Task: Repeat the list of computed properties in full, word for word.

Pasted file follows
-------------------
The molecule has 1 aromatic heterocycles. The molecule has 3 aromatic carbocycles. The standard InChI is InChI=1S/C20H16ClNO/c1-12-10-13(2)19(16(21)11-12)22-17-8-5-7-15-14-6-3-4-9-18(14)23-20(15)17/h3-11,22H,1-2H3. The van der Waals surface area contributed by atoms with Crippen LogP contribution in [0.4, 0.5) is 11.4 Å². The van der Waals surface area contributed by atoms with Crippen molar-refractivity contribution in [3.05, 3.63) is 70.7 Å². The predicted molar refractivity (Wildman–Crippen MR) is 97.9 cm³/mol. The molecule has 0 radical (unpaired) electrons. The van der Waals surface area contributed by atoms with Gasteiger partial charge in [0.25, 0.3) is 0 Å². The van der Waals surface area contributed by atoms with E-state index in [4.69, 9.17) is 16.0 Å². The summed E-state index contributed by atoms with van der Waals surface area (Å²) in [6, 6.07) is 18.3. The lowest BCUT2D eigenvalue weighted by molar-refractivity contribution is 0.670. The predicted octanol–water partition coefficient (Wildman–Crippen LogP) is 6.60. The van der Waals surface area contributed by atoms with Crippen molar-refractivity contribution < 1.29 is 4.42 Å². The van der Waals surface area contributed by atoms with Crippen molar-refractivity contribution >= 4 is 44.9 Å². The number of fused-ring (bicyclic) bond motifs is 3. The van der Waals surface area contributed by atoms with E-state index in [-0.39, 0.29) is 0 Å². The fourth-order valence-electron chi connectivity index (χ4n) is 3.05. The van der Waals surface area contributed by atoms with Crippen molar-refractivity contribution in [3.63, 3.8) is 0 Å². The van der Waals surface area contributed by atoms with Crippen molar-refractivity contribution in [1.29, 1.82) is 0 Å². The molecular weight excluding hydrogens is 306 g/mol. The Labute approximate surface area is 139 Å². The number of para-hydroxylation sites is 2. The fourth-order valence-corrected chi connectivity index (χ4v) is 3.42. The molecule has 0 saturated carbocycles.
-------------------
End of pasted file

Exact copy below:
The molecule has 1 aromatic heterocycles. The molecule has 3 aromatic carbocycles. The standard InChI is InChI=1S/C20H16ClNO/c1-12-10-13(2)19(16(21)11-12)22-17-8-5-7-15-14-6-3-4-9-18(14)23-20(15)17/h3-11,22H,1-2H3. The van der Waals surface area contributed by atoms with Crippen LogP contribution in [0.4, 0.5) is 11.4 Å². The van der Waals surface area contributed by atoms with Crippen molar-refractivity contribution in [3.05, 3.63) is 70.7 Å². The predicted molar refractivity (Wildman–Crippen MR) is 97.9 cm³/mol. The molecule has 0 radical (unpaired) electrons. The van der Waals surface area contributed by atoms with Gasteiger partial charge in [0.25, 0.3) is 0 Å². The van der Waals surface area contributed by atoms with E-state index in [4.69, 9.17) is 16.0 Å². The summed E-state index contributed by atoms with van der Waals surface area (Å²) in [6, 6.07) is 18.3. The lowest BCUT2D eigenvalue weighted by molar-refractivity contribution is 0.670. The predicted octanol–water partition coefficient (Wildman–Crippen LogP) is 6.60. The van der Waals surface area contributed by atoms with Crippen molar-refractivity contribution < 1.29 is 4.42 Å². The van der Waals surface area contributed by atoms with Crippen molar-refractivity contribution >= 4 is 44.9 Å². The number of fused-ring (bicyclic) bond motifs is 3. The van der Waals surface area contributed by atoms with E-state index in [-0.39, 0.29) is 0 Å². The fourth-order valence-electron chi connectivity index (χ4n) is 3.05. The van der Waals surface area contributed by atoms with Crippen molar-refractivity contribution in [3.63, 3.8) is 0 Å². The van der Waals surface area contributed by atoms with Crippen molar-refractivity contribution in [1.29, 1.82) is 0 Å². The molecular weight excluding hydrogens is 306 g/mol. The Labute approximate surface area is 139 Å². The number of para-hydroxylation sites is 2. The fourth-order valence-corrected chi connectivity index (χ4v) is 3.42. The molecule has 0 saturated carbocycles.